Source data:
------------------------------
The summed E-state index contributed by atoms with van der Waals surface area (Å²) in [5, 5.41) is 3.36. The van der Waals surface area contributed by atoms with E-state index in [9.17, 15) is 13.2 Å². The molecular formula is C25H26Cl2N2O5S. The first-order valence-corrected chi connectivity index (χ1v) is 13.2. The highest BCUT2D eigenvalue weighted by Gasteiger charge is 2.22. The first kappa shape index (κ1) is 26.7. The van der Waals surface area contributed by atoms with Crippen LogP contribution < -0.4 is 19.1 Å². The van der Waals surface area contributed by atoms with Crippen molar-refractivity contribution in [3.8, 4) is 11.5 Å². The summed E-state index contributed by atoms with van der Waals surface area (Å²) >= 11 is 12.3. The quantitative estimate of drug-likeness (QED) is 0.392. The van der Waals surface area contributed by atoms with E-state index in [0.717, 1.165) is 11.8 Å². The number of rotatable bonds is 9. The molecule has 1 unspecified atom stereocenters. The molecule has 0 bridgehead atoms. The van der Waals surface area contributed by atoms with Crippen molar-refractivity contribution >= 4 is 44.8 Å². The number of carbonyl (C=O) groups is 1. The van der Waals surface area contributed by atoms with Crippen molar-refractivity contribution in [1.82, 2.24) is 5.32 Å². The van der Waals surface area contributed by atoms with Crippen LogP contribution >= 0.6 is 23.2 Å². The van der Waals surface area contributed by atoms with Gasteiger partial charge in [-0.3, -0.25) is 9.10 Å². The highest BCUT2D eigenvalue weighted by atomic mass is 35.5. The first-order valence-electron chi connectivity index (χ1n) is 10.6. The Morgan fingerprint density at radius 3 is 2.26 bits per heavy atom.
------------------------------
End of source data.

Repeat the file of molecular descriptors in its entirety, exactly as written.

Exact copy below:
The summed E-state index contributed by atoms with van der Waals surface area (Å²) in [5, 5.41) is 3.36. The van der Waals surface area contributed by atoms with E-state index in [9.17, 15) is 13.2 Å². The molecular formula is C25H26Cl2N2O5S. The first-order valence-corrected chi connectivity index (χ1v) is 13.2. The highest BCUT2D eigenvalue weighted by Gasteiger charge is 2.22. The first kappa shape index (κ1) is 26.7. The van der Waals surface area contributed by atoms with Crippen LogP contribution < -0.4 is 19.1 Å². The van der Waals surface area contributed by atoms with Crippen molar-refractivity contribution in [3.8, 4) is 11.5 Å². The summed E-state index contributed by atoms with van der Waals surface area (Å²) >= 11 is 12.3. The quantitative estimate of drug-likeness (QED) is 0.392. The van der Waals surface area contributed by atoms with E-state index in [0.717, 1.165) is 11.8 Å². The number of rotatable bonds is 9. The molecule has 1 unspecified atom stereocenters. The molecule has 0 bridgehead atoms. The van der Waals surface area contributed by atoms with Crippen molar-refractivity contribution >= 4 is 44.8 Å². The number of carbonyl (C=O) groups is 1. The van der Waals surface area contributed by atoms with Crippen molar-refractivity contribution in [1.82, 2.24) is 5.32 Å². The van der Waals surface area contributed by atoms with Crippen LogP contribution >= 0.6 is 23.2 Å². The van der Waals surface area contributed by atoms with Gasteiger partial charge in [-0.3, -0.25) is 9.10 Å². The highest BCUT2D eigenvalue weighted by atomic mass is 35.5. The first-order valence-electron chi connectivity index (χ1n) is 10.6. The Morgan fingerprint density at radius 3 is 2.26 bits per heavy atom.